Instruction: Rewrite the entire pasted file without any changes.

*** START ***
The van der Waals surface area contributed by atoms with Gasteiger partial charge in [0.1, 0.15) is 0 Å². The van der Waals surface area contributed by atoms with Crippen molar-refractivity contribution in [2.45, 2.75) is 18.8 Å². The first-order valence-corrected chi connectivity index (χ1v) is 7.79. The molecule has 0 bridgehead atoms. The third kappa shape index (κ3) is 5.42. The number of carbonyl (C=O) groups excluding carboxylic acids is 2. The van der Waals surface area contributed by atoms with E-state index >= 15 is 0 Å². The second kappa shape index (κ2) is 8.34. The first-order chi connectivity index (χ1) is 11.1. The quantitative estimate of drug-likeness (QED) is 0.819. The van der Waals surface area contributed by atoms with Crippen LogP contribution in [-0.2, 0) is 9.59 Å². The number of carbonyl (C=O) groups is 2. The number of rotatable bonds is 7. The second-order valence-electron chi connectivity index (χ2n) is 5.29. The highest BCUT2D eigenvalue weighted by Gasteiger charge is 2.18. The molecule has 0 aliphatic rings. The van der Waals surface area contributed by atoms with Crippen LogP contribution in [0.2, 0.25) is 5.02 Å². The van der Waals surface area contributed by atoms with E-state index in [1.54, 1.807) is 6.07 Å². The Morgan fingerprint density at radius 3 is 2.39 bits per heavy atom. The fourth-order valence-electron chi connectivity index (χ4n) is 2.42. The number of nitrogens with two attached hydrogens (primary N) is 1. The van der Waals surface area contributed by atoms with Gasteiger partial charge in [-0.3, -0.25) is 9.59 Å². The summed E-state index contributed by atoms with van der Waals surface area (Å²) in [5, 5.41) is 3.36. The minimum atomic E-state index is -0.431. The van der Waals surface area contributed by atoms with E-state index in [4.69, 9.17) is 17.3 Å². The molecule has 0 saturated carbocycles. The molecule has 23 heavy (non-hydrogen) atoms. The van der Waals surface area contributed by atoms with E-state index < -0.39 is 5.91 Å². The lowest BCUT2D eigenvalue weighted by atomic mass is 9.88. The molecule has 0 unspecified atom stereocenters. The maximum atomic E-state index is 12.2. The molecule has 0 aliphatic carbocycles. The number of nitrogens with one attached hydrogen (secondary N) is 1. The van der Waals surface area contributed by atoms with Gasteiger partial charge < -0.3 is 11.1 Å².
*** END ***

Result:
The van der Waals surface area contributed by atoms with Gasteiger partial charge in [0.1, 0.15) is 0 Å². The van der Waals surface area contributed by atoms with Crippen molar-refractivity contribution in [2.45, 2.75) is 18.8 Å². The first-order valence-corrected chi connectivity index (χ1v) is 7.79. The molecule has 0 bridgehead atoms. The third kappa shape index (κ3) is 5.42. The number of carbonyl (C=O) groups excluding carboxylic acids is 2. The van der Waals surface area contributed by atoms with E-state index >= 15 is 0 Å². The second kappa shape index (κ2) is 8.34. The first-order chi connectivity index (χ1) is 11.1. The quantitative estimate of drug-likeness (QED) is 0.819. The van der Waals surface area contributed by atoms with Crippen LogP contribution in [-0.2, 0) is 9.59 Å². The number of carbonyl (C=O) groups is 2. The number of rotatable bonds is 7. The second-order valence-electron chi connectivity index (χ2n) is 5.29. The highest BCUT2D eigenvalue weighted by Gasteiger charge is 2.18. The molecule has 0 aliphatic rings. The van der Waals surface area contributed by atoms with Crippen LogP contribution in [0.2, 0.25) is 5.02 Å². The van der Waals surface area contributed by atoms with E-state index in [1.54, 1.807) is 6.07 Å². The Morgan fingerprint density at radius 3 is 2.39 bits per heavy atom. The fourth-order valence-electron chi connectivity index (χ4n) is 2.42. The number of nitrogens with two attached hydrogens (primary N) is 1. The van der Waals surface area contributed by atoms with Gasteiger partial charge in [-0.3, -0.25) is 9.59 Å². The summed E-state index contributed by atoms with van der Waals surface area (Å²) in [5, 5.41) is 3.36. The minimum atomic E-state index is -0.431. The van der Waals surface area contributed by atoms with E-state index in [4.69, 9.17) is 17.3 Å². The molecule has 0 saturated carbocycles. The molecule has 23 heavy (non-hydrogen) atoms. The van der Waals surface area contributed by atoms with E-state index < -0.39 is 5.91 Å². The lowest BCUT2D eigenvalue weighted by atomic mass is 9.88. The molecule has 0 unspecified atom stereocenters. The maximum atomic E-state index is 12.2. The molecule has 0 aliphatic carbocycles. The number of nitrogens with one attached hydrogen (secondary N) is 1. The van der Waals surface area contributed by atoms with Gasteiger partial charge < -0.3 is 11.1 Å².